Religious and ethnic neighbourhood profiles in Vienna 1971 - 2011: a comparison of two dimensions of urban diversity

Ramon Bauer, Wittgenstein Centre (IIASA, VID/ÖAW, WU)
Markus Speringer, Wittgenstein Centre (IIASA, VID/ÖAW, WU)
Guy J. Abel, Wittgenstein Centre (IIASA, VID/ÖAW, WU)

International immigration is a key driver of population growth in many large Western European cities. Figures from Statistics Austria show that in 2011, almost a third of Vienna’s population was foreign-born. The influx of people of different social, ethnic, cultural and religious background affects the composition of urban populations in ways that go beyond the conventional disaggregation by age, sex and ethnicity. However, the literature on urban segregation and diversity is dominated by the ethnic dimension, while only little attention has been paid to the changing religious landscapes of cities. This paper focuses on recent changes in the religious composition of the population of Vienna, and how these changes relate to recent waves of international immigration. We draw on data from the decennial census rounds 1971 to 2011 to develop a set of indicators of segregation and residential diversity that capture the mix of different groups in small-scale urban areas to examine the religious and ethnic composition of Vienna’s population. Since information on religion was not collected any longer in the Austrian census after 2001, we produced estimates of the religious distribution for 243 neighbourhoods in Vienna. Within this context, we aim to answer the questions as to whether the city’s neighbourhoods are more segregated or diversified by religion or by ethnicity, how the patterns changed over time, and how these two dimensions affect each other. The findings will contribute to the WIREL project (WI for Wien/Vienna and REL for Religion) that investigates the role that religion plays in shaping the social and demographic structure of the population of Vienna in the past, present and future.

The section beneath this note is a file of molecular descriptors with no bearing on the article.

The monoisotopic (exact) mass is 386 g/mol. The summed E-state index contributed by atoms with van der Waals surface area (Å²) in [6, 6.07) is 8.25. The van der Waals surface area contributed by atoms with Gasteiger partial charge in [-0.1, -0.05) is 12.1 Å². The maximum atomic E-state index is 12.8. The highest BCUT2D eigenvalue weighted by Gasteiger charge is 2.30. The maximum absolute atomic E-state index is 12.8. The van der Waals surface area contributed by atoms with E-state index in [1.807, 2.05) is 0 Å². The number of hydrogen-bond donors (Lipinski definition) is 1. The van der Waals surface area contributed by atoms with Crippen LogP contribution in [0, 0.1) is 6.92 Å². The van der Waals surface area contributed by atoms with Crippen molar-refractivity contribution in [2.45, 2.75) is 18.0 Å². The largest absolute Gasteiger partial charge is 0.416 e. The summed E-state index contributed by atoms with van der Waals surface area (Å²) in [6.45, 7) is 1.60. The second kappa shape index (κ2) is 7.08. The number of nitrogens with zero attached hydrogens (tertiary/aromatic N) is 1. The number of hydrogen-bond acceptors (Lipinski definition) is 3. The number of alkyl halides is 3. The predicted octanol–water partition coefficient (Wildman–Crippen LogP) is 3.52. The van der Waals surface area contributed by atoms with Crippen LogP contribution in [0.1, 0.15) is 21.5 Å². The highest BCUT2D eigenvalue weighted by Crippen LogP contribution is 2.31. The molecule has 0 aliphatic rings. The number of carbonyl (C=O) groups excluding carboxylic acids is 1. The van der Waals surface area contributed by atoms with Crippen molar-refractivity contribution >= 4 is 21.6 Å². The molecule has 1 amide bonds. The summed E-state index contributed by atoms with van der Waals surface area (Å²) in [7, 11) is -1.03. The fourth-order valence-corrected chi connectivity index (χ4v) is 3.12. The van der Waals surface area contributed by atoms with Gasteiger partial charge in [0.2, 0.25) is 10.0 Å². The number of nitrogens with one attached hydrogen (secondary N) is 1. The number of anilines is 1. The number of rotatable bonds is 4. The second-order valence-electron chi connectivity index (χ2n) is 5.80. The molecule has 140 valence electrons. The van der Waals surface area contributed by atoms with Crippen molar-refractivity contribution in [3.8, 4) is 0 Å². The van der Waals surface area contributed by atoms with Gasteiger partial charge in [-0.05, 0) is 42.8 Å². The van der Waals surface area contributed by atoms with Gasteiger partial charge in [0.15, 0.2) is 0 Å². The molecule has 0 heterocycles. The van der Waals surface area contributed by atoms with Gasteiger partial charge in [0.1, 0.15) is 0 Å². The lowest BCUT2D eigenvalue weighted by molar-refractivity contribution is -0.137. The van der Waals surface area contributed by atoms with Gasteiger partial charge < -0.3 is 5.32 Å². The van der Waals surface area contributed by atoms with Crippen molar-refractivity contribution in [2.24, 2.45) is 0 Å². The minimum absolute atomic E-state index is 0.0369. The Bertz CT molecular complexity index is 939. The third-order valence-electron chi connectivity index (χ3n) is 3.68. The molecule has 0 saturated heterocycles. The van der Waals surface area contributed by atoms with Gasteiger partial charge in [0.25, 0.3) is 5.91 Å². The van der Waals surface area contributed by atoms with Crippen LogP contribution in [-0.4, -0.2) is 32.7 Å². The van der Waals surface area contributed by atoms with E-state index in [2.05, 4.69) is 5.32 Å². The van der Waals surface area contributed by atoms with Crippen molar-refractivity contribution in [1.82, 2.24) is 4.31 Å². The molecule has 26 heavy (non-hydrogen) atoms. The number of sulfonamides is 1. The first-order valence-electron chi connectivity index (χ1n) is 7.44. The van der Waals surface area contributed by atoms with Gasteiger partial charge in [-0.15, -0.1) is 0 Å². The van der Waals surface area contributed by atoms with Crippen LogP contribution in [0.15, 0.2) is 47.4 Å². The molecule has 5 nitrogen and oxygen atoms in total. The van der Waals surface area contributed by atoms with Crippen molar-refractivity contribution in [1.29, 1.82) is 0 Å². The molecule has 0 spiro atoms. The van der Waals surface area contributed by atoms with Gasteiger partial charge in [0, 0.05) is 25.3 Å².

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Presented in Session 7: Internal migration and residential segregation